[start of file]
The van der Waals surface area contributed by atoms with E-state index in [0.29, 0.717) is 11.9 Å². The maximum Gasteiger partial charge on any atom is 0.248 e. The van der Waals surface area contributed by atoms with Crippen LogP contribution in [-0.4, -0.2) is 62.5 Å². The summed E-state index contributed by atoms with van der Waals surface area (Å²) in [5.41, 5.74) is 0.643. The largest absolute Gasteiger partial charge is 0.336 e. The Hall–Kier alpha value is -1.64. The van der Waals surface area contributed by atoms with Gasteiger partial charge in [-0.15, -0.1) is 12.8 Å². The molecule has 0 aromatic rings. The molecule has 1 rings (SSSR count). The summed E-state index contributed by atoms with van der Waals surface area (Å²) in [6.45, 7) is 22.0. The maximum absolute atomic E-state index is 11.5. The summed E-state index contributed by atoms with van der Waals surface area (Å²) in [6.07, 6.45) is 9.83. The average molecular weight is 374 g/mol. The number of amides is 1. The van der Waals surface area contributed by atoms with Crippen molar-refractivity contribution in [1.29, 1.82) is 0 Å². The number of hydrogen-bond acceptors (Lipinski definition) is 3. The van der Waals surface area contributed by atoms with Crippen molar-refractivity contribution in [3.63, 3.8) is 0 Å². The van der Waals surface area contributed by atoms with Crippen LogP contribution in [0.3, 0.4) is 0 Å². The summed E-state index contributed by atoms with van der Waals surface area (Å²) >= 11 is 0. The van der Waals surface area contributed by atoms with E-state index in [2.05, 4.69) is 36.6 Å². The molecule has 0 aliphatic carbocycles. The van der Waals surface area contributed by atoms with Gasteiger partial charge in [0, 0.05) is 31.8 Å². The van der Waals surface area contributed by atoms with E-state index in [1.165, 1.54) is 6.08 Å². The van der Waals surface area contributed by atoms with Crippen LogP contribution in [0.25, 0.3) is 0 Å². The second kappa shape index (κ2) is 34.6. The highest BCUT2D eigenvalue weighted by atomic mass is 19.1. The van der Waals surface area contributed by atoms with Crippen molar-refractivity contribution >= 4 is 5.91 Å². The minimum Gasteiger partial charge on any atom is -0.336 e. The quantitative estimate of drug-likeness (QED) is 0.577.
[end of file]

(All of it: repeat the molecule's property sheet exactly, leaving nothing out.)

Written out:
The van der Waals surface area contributed by atoms with E-state index in [0.29, 0.717) is 11.9 Å². The maximum Gasteiger partial charge on any atom is 0.248 e. The van der Waals surface area contributed by atoms with Crippen LogP contribution in [-0.4, -0.2) is 62.5 Å². The summed E-state index contributed by atoms with van der Waals surface area (Å²) in [5.41, 5.74) is 0.643. The largest absolute Gasteiger partial charge is 0.336 e. The Hall–Kier alpha value is -1.64. The van der Waals surface area contributed by atoms with Gasteiger partial charge in [-0.15, -0.1) is 12.8 Å². The molecule has 0 aromatic rings. The molecule has 1 rings (SSSR count). The summed E-state index contributed by atoms with van der Waals surface area (Å²) in [6.45, 7) is 22.0. The maximum absolute atomic E-state index is 11.5. The summed E-state index contributed by atoms with van der Waals surface area (Å²) in [6.07, 6.45) is 9.83. The average molecular weight is 374 g/mol. The number of amides is 1. The van der Waals surface area contributed by atoms with Crippen molar-refractivity contribution in [1.29, 1.82) is 0 Å². The number of hydrogen-bond acceptors (Lipinski definition) is 3. The van der Waals surface area contributed by atoms with Crippen molar-refractivity contribution in [3.63, 3.8) is 0 Å². The van der Waals surface area contributed by atoms with Crippen LogP contribution in [0.3, 0.4) is 0 Å². The summed E-state index contributed by atoms with van der Waals surface area (Å²) >= 11 is 0. The van der Waals surface area contributed by atoms with E-state index in [2.05, 4.69) is 36.6 Å². The molecule has 0 aliphatic carbocycles. The van der Waals surface area contributed by atoms with Gasteiger partial charge in [0, 0.05) is 31.8 Å². The van der Waals surface area contributed by atoms with E-state index in [1.165, 1.54) is 6.08 Å². The van der Waals surface area contributed by atoms with Crippen LogP contribution in [0.25, 0.3) is 0 Å². The second kappa shape index (κ2) is 34.6. The highest BCUT2D eigenvalue weighted by atomic mass is 19.1. The van der Waals surface area contributed by atoms with Crippen molar-refractivity contribution >= 4 is 5.91 Å². The minimum Gasteiger partial charge on any atom is -0.336 e. The quantitative estimate of drug-likeness (QED) is 0.577.